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Slains Castle: Is The Octagon The Key?

We all know that Scotland’s Slains Castle might have inspired Bram Stoker to create Castle Dracula for his bestselling novel. We know that Stoker visited Slains in 1888 (the year that Jack the Ripper was terrorizing London, by the way, and the year that Tarzan of the Apes was born in western Africa, probably in what is now Ghana, according to Philip Jose Farmer). He stayed in the area again in 1893, and may have visited Slains again. This all corresponds quite nicely with the period in which he was doing the research for his novel DRACULA. But just because Slains *could* have been the inspiration for Castle Dracula does not mean it *was* the inspiration. Is there any evidence. Then? As a matter of fact there is, although it is merely suggestive, hardly concrete, an excerpt from DRACULA, describing “a small octagonal room lit by a single lamp, and seemingly without a window of any sort” to which Jonathan Harker is taken by Count Dracula. Slains Castle contains just such a room, as seen in the photograph accompanying this article.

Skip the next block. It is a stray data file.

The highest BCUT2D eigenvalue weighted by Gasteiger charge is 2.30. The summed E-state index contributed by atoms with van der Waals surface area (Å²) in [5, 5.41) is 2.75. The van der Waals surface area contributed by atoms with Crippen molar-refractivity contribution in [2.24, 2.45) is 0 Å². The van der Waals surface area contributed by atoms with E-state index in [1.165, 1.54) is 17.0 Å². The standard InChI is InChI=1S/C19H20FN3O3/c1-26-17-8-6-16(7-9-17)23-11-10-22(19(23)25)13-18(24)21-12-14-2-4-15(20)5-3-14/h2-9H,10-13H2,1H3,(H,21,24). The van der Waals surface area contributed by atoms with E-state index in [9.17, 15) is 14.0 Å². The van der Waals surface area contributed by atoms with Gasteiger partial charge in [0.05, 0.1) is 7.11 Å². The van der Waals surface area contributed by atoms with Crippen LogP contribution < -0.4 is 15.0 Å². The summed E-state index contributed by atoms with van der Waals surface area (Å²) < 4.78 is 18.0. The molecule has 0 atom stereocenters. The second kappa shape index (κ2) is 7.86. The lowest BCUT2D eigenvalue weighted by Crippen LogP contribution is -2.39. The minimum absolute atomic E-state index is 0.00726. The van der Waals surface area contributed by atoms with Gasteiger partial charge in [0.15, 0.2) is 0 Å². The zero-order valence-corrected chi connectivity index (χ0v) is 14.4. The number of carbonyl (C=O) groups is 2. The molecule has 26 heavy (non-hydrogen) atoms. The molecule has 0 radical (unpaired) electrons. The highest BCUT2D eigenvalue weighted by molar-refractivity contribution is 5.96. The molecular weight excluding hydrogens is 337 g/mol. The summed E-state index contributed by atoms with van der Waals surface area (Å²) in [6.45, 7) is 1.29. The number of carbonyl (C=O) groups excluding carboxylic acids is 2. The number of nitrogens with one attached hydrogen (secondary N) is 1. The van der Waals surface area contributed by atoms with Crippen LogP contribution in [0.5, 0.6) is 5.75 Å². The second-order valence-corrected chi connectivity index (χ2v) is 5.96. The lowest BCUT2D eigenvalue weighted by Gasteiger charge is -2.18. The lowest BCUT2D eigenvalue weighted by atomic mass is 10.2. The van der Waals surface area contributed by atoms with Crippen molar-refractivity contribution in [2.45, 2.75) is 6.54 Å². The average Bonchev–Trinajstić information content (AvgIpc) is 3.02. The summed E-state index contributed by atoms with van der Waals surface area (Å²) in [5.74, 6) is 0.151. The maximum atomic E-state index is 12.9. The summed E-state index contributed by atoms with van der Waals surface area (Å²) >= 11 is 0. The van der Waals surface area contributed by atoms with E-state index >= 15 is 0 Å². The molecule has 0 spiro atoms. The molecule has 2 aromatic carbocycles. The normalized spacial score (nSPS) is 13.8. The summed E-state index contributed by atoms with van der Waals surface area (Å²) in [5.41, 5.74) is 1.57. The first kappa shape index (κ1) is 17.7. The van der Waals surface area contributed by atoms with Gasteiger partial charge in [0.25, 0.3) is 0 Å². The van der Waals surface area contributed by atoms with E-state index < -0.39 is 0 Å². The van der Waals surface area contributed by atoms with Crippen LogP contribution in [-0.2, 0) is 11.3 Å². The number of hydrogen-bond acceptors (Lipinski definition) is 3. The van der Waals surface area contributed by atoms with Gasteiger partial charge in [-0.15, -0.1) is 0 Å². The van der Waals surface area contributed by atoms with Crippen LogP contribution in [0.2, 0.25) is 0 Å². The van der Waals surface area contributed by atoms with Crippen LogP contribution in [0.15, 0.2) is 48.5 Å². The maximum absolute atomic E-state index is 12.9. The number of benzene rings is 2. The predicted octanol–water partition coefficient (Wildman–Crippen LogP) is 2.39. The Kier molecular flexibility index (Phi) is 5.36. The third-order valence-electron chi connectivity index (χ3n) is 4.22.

From DRACULA: “…a vast ruined castle, from whose tall black windows came no ray of light, and whose broken battlements showed a jagged line against the moonlit sky…. The castle stood…reared high above a waste of desolation…” Sound like Slains to you?

TheCheezman • December 10, 2018


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